Archive for June, 2009
Our time in Tonga has come to an end. There would be too many people to possibly thank in one blog post. We are so grateful for the kindness and support we received from friends, family, fellow Peace Corps Volunteers, and co-workers during our time in the Kingdom. I was 29 when we went to Tonga; now I am 31. We left during the Bush Administration, and have returned to the Obama era. We are sure to feel incredibly blessed and patriotic this upcoming 4th of July. Right now, we are enjoying the opportunity to reconnect with our families and loved ones. We plan to move to the Denver, Colorado area in mid-July. We have returned to the U.S. with a wider world perspective, countless anecdotes and stories about our time in Polynesia, enhanced Professional skills, and a renewed appreciation for home. Thanks for following our journey!
I wanted to give a few updates from the past few weeks. Two winners of the prestigious “Commonwealth Writers’ Prize” happened to be in Tonga after receiving their awards in New Zealand. The authors, Marina Endicott and Mandla Langa, were only in the Kingdom for a couple of days. I was fortunate enough to set up a book reading at my school. My Form 6 students (High School Seniors in the U.S.) attended the event. It was really such an honor to have the authors at my school, and I was so proud of my students. Although they may not have understood every single word, they listened diligently and actively participated in the question and answer session. Because we had recently studied the apartheid movement in South Africa, the students were especially interested in talking with Mandla Langa. He is a South African poet and novelist, who was honored with the Commonwealth Writers’ Award for his recent novel, “Lost Colours of the Chameleon.” My students asked about racism in South Africa today, as well as the post-apartheid political climate. For more information about these novels, you can click here.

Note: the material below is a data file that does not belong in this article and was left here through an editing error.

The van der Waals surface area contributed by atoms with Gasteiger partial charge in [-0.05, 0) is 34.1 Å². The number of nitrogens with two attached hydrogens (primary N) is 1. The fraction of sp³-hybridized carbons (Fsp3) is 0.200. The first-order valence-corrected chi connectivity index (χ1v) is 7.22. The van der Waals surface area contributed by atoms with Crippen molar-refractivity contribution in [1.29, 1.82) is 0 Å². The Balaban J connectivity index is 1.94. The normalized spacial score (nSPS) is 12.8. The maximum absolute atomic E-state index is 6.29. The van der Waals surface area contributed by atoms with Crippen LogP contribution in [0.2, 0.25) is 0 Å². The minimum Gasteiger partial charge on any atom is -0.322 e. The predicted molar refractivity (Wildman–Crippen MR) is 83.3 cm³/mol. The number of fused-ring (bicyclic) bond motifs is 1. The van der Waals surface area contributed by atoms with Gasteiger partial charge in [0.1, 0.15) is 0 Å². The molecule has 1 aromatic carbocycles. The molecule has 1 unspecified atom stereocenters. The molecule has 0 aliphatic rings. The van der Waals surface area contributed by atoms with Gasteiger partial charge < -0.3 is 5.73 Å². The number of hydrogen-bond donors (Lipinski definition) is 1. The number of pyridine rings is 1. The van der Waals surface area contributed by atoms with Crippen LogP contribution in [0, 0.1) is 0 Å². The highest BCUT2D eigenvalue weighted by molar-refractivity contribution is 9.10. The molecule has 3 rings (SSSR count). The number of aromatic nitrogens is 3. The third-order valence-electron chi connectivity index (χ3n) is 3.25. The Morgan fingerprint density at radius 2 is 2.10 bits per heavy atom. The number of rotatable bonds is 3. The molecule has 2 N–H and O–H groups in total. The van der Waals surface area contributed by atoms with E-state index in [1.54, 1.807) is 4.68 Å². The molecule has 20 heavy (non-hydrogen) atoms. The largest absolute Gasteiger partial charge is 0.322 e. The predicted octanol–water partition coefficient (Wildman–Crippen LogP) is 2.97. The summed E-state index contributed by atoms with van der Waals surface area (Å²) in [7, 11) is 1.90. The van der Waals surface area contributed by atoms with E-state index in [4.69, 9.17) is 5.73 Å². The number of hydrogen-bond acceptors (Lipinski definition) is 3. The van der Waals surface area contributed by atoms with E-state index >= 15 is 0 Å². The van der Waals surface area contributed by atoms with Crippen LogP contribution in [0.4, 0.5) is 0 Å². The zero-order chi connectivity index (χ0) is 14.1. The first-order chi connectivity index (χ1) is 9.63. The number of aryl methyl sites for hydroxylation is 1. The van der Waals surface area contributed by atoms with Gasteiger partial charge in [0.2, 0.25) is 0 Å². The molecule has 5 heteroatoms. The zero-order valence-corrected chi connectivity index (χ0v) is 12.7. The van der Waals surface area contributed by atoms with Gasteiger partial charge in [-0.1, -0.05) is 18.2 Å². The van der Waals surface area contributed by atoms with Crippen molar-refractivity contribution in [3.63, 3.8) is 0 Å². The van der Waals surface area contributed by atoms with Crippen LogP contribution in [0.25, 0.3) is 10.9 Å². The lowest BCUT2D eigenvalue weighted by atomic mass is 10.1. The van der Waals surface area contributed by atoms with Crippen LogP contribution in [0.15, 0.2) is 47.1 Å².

If you get a moment to look at some of our new photos, you will see me– all dressed up in traditional Tongan clothes, mat and all, marching in the opening of the Parliament parade. I’m just going to over generalize here, and say that Tongans love a) marching bands b) parades. I honestly think all of Nuku’alofa came out for the event. The parade, which involved nearly every school in Tongatapu, seemed to be designed to signify the people’s support for both the Royalty and the Parliament. I don’t know if that is always a social/political reality, but like I said… everyone loves marching bands and parades! This was the first year my school had a marching band, due to recently acquired instruments. I have to say… I was impressed and enjoyed myself– despite the heat and the massive crowds. And the outfit:)